Sunday, May 17, 2009

Just a Thought

I was somewhat amazed to see the resemblance of "cutie" culture and my research topic the ganguro trend. Further look into the subject suggests that ganguro is a one of the subcultures among many others under one roof of "cutie."

The first connection was the "fractured English or pseudo-French" slogans of the "cutie" movement (Kinsella). As presented in class, the ganguro is part of the subculture gyaru - Japanese pronunciation of the English word gal.

The second connection was the cute writing style and the Disney association. The example to the left is digitally made and many more can be found at Gal International. According to Kinsella, the youth are trying to "rebel against traditional Japanese culture and identify with European culture which they obviously imagined to be more fun" (Kinsella). However, as the ganguro trend is now being taken on by Westerners, both males and females, it is hard to say from where the "fun" inspiration comes.

The third connection is the "cute ladies." Young women were the ones that started the cute style as they have more freedom than men in Japanese society. This is also true to the ganguro trend. It was started by a young teenage girl - named Buriteri - and spread out to the two districts of Tokyo. The male counterpart did not come into the picture until much later.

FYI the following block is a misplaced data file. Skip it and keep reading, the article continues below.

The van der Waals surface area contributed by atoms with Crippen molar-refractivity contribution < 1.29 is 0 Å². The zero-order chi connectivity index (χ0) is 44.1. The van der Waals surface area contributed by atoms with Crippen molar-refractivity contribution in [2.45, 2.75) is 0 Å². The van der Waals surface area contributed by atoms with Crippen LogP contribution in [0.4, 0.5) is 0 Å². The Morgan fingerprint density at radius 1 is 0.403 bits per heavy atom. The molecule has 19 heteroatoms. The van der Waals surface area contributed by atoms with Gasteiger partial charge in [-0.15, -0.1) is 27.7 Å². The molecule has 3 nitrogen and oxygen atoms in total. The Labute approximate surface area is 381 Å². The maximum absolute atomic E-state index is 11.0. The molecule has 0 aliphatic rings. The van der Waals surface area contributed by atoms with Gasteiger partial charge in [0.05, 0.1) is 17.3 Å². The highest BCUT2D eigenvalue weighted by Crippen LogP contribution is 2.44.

The fourth connection is the "cute consumption." As presented in class, the ganguro trend followers appear to be big goods and name brands consumers. Especially the Oneegyaru (Older sister) sub-style that mimics the celebrity-look. On the surface, one can already assume how much these gals consume. Going to tanning salon or buying tanning lotion/fake tans, buying eye makeup, using hair dye, wearing accessories and jewels, etc. I feel like these followers of the trend are the ones that need to be introduced to the Compact Challenge more than any of us in class. It is only my assumption but it seems like they consume even more than an average consumer, whether or not their bought products are cheap. I wouldn't imagine they use second hand goods either. It seems like any youth subculture would involve consumption as the fashion, the look, and the style are symbolic materials of the subculture. It helps make the groups distinctively different and thus, promote the individuality of each group as well as its followers. The followed consequence is the consumption of goods and products. Then how can we go about the problems of the Compact's Challenge? Would we have to compromise the individuality of each group since without material goods consumption there's no distinction between groups? If so then what other marker is as obvious as the look and style? These are the questions that we should also ask ourselves as we follow along with the blogging.

Entry #3

by Nghia Trinh

Kinsella, Sharon. "Cuties in Japan."
1st image from Gal International website.
2nd image from Flicker.

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